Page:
said, EBAY’s model looks like the purest e-commerce model we’ve yet seen and
our hats are off to them.


Hop, Skip & Jump?


“I think Internet stocks are the wave of the future, but I
don’t know what will be a good investment. I currently own NETA as my
Internet play, would you say that it would be good to get out of NETA and
into CDNW (which I am curious about being a big bet on for the future) or
move into something you like.”


Reply: Network Associates (NASDAQ:NETA) signifies a more mature
(as in larger revenue but slower growth) Internet-desktop software
investment with its market cap nearly $5 billion. With a market cap of
about $120 million, CDnow (NASDAQ:CDNW), is more of a young company still
trying to secure its leadership status in Web-based music selling.


As you
may know, CDnow and rival N2K (NASDAQ:NTKI), agreed to merge just a few
weeks ago in an effort to combat newcomer to music sales Amazon.com
(NASDAQ:AMZN), which posted better sales in its first quarter selling music
than either of these two separately.


A combined CDnow-N2K would have
sales about 40% better than Amazon in the latest quarter, and re-establish
CDnow as the undisputed leader in music sales on the Web.


In that case,
CDnow looks like a featherweight while Network Associates more of a
welterweight in terms of size, reach, channels, personnel, products. As I
said, NETA is more of a stable play in my view but lacks high growth. CDnow
has the excitement of growth but carries much more risk. For example, in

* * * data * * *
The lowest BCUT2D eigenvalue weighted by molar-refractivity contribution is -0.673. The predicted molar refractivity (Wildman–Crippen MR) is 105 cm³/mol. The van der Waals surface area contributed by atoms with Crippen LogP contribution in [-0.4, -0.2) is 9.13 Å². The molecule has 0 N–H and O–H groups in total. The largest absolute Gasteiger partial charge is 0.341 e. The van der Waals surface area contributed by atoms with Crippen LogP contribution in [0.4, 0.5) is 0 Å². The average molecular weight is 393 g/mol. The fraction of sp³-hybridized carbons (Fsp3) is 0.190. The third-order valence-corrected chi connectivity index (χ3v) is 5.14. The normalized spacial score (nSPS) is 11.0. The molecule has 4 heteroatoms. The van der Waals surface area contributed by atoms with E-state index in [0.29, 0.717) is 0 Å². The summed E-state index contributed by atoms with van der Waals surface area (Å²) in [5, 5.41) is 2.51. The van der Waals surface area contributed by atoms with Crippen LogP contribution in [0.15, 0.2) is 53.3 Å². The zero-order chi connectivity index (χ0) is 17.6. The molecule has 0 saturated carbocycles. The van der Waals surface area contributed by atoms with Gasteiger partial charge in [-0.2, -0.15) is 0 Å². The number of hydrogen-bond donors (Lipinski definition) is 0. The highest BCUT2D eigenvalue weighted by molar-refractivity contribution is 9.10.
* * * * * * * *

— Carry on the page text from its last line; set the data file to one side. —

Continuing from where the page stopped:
its latest quarter ending September 30 NETA posted $242 million revenue and
$132 million loss.


CDNW posted $13.9 million sales and $12.8 million
loss. They are very different investments. In our opinion NETA’s
marketshare looks more defensible since it’s proven itself over the past
years in its marketplace for network and Internet security software. Also,
its recent losses are owed mainly to new acquisitions that could inspire
growth. CDNW has a longer way to go to prove itself in our opinion.


ISDEX Mutual Fund


“What kind of investments are available for investing in the Internet? What
I am most interested in is a mutual fund or other security interest into
the ISDEX.”


Reply: There’s a few funds that call themselves Internet funds
but have too many PC stocks in them for us to consider them true Internet
mutual funds. Nobody does an ISDEX Mutual Fund yet although we’re taking
your votes for one,
clic
k
here.


E-commerce Ideas In Orbit


“The initial observation of bricks and mortar always
begs the comparison with catalog shopping, and for physical goods most
likely always will: because you have tangible stuff, you’re going to have
to move it, if not warehouse it. The true leverage that you’re describing
— selling things that you don’t own and will never touch — is
everywhere, from Wal Mart to basic brokerage.


Reply: The Internet and e-commerce are in the early days of this
phenomenon. I expect more robust examples to emerge of firms leveraging
this newfound ability to leap up and never get pulled down, or get pulled
by other things than gravity (old ways of doing business).